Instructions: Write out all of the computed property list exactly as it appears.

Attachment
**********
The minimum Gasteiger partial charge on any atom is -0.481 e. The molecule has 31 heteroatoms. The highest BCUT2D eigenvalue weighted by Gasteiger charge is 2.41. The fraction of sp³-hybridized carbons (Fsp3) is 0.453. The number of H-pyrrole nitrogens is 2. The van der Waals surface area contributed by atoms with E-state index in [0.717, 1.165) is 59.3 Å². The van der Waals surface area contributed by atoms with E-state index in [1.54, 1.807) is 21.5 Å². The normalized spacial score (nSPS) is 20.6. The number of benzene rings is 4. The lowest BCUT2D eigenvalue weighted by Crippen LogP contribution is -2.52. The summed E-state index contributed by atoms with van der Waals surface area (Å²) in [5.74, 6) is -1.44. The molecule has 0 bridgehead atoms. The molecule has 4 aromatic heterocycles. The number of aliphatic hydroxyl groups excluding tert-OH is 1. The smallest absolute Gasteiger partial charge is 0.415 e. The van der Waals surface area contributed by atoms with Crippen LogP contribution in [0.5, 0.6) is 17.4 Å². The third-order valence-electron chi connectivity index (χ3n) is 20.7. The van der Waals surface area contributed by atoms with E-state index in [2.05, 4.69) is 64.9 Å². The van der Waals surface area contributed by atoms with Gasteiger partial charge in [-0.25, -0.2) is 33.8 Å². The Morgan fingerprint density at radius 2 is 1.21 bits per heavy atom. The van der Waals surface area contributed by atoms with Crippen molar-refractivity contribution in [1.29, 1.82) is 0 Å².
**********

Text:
The minimum Gasteiger partial charge on any atom is -0.481 e. The molecule has 31 heteroatoms. The highest BCUT2D eigenvalue weighted by Gasteiger charge is 2.41. The fraction of sp³-hybridized carbons (Fsp3) is 0.453. The number of H-pyrrole nitrogens is 2. The van der Waals surface area contributed by atoms with E-state index in [0.717, 1.165) is 59.3 Å². The van der Waals surface area contributed by atoms with E-state index in [1.54, 1.807) is 21.5 Å². The normalized spacial score (nSPS) is 20.6. The number of benzene rings is 4. The lowest BCUT2D eigenvalue weighted by Crippen LogP contribution is -2.52. The summed E-state index contributed by atoms with van der Waals surface area (Å²) in [5.74, 6) is -1.44. The molecule has 0 bridgehead atoms. The molecule has 4 aromatic heterocycles. The number of aliphatic hydroxyl groups excluding tert-OH is 1. The smallest absolute Gasteiger partial charge is 0.415 e. The van der Waals surface area contributed by atoms with Crippen LogP contribution in [0.5, 0.6) is 17.4 Å². The third-order valence-electron chi connectivity index (χ3n) is 20.7. The van der Waals surface area contributed by atoms with E-state index in [2.05, 4.69) is 64.9 Å². The van der Waals surface area contributed by atoms with Gasteiger partial charge in [-0.25, -0.2) is 33.8 Å². The Morgan fingerprint density at radius 2 is 1.21 bits per heavy atom. The van der Waals surface area contributed by atoms with Crippen molar-refractivity contribution in [1.29, 1.82) is 0 Å².